Simple but useful Battle of Kandahar map from the ever-reliable British Battles website:


4th Gurkhas (note khaki uniforms, puttees & pillbox caps):

2nd Gurkhas in camp on the march from Kabul to Kandahar (note white leggings and red & white diced band on base of cap):

3rd Punjab Cavalry (1890):

3rd Bengal Cavalry (Skinner's Horse) 1910:

Central India Horse in a B&W sketch.  My research shows they seem to have worn drab/khaki uniforms with a red cummerbund and dark blue turban with yellow and white stripes at one end:

And a color plate of a Sowar of the Central India Horse from 1893:

And finally an A.C. Lovett color painting of the Central India Horse (1911):

Havildar, Central India Horse c.1886:

The Tragedy of Lt. Hector Maclaine

Hector Maclaine was a Lieutenant, in command of a section of 2 guns of 1st Battery 2nd Brigade Royal Horse Artillery.  On July 27th at Maiwand he ran up his guns to engage the Afghan army as it passed in the distance across the front of Burrows' Brigade, initiating the battle.  When the battle ended he'd been taken prisoner.  He was treated roughly at first but that changed when he was taken into custody by Ayub Khan, who fed him and gave him a small tent and may have had his minor wounds treated.

While Ayub & his army were besieging Kandahar, an attempt was made by senior Political Officer Colonel Oliver St. John to negotiate a prisoner exchange for the son of one of Ayub's high-ranking commanders, but the talks failed.

On September 1st, when victorious British troops reached Ayub's camp they found Maclaine's still warm dead body with his throat freshly slit so deeply his head was nearly severed.

The story later pieced together from several Indian army prisoners and one of Ayub's officers was that   the Afghan Sirdar left instructions for the prisoners to be released (maybe out of humanity; maybe because he knew he'd been severely defeated and didn't want to give his victorious British adversaries yet another reason to chastise him; maybe a mix of the two) and that this had been done by the Regular troops who'd been minding the prisoners.  But no sooner had they released them than a band of Ghazis routing from the advancing British army towards the Arghandab River, ran through the camp, crossed paths with the prisoners and murdered MacLaine.  In his tent they found a scrap of paper on which he'd kept this brief diary in pencil:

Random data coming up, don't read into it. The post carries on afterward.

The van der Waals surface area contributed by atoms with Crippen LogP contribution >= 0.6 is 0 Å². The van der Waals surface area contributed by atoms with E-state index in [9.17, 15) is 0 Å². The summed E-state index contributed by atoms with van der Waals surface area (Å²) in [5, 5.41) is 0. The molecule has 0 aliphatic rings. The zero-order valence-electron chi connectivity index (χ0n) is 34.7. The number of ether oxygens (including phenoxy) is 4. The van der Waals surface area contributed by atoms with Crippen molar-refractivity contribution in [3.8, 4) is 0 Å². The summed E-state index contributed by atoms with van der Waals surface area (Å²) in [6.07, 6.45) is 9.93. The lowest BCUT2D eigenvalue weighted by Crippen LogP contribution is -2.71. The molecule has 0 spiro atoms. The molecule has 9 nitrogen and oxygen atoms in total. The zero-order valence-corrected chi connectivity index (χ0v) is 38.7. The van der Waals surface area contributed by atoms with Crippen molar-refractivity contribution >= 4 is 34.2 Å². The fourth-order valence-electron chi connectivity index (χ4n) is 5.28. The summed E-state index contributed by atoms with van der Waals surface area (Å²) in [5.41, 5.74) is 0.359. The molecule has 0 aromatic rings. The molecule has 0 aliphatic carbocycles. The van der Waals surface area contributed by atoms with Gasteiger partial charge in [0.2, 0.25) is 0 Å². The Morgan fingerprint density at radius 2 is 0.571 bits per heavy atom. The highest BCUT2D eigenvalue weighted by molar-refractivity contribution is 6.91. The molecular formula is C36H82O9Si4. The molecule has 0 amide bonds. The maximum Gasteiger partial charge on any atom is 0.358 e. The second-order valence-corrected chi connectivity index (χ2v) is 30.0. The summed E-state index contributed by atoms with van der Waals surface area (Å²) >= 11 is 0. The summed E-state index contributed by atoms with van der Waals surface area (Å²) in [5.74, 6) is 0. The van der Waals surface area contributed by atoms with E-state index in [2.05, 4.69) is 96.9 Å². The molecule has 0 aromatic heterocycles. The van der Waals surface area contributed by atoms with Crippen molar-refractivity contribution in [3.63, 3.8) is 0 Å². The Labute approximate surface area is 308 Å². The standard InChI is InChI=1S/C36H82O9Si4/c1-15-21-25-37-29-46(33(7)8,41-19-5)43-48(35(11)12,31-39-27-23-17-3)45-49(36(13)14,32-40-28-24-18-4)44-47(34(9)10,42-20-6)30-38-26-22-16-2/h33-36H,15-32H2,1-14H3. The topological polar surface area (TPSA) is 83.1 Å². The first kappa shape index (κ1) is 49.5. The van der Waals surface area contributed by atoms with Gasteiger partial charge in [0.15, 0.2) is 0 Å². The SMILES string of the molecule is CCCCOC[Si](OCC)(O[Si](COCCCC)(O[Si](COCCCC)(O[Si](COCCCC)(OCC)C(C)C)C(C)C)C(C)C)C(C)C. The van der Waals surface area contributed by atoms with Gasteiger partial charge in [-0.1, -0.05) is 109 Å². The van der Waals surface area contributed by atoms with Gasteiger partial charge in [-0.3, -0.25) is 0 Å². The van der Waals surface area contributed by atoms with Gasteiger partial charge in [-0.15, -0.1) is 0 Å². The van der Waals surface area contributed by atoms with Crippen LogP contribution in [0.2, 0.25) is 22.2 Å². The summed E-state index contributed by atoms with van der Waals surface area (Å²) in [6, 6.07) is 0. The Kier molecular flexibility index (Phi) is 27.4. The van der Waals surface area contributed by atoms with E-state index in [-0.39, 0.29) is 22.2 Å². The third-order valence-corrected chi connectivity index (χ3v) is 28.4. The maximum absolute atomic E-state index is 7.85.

Lieutenant Hector Maclaine was three months short of his 29th birthday when he died.

Needless to say, Hector Maclaine's story is a tragic one.  I've been very familiar with it for the past decade, since researching my original Maiwand Day game For a while I have considered adding a sub-plot to the battle, giving the British a chance to rescue Maclaine before his tragic fate befalls him.  I have a figure converted Hector Maclaine prisoner figure on my desk, and he is ver close to completion.  Then all I have to do is get him painted.  With a little luck his 28mm alter ego will manage to survive.


Some more recent photos of the battlefield:

The Arghandab River, at the Afghan army's back during the battle:


Description for the above photo:

Perhaps the most intriguing of these photos taken soon after the battle is this one, labelled "Baba Wali Kotal showing position of Ayub's guns":

To me it looks like it was taken facing North-West, from the East side of the Kotal, where the Anglo-Indian forces advanced.  There's a body of water in the foreground and what exactly is that building that seems to have 16 doors and a low dome in the middle of the picture?  A shrine?  Could it be a small mosque?  Though most mosques have have minarets, not all do, & the Koran doesn't require them to. 

If you look closely at the ground between the domed roof and the towering rocky ridge above, you can see what appear to be entrenchments.  This supports my interpretation of some of the written description of the Afghan positions, which I had already laid out on the table.

There is another village on one of the maps, located near where the building in this photo appears to be.  On the map in question that village is labelled AHMED KHAN.  The interesting design of the building in this photo made me pause and wonder if instead of a village "Amed Khan" might have been a shrine or small mosque dedicated to AHMED SHAH -- who was also known as Ahmed Khan.  He was the founder of the Durrani Dynasty which ruled Afghanistan from 1747 until 1823 and is generally credited with being the founding father of modern Afghanistan.  Even today his tomb in the city of Kandahar remains a major attraction...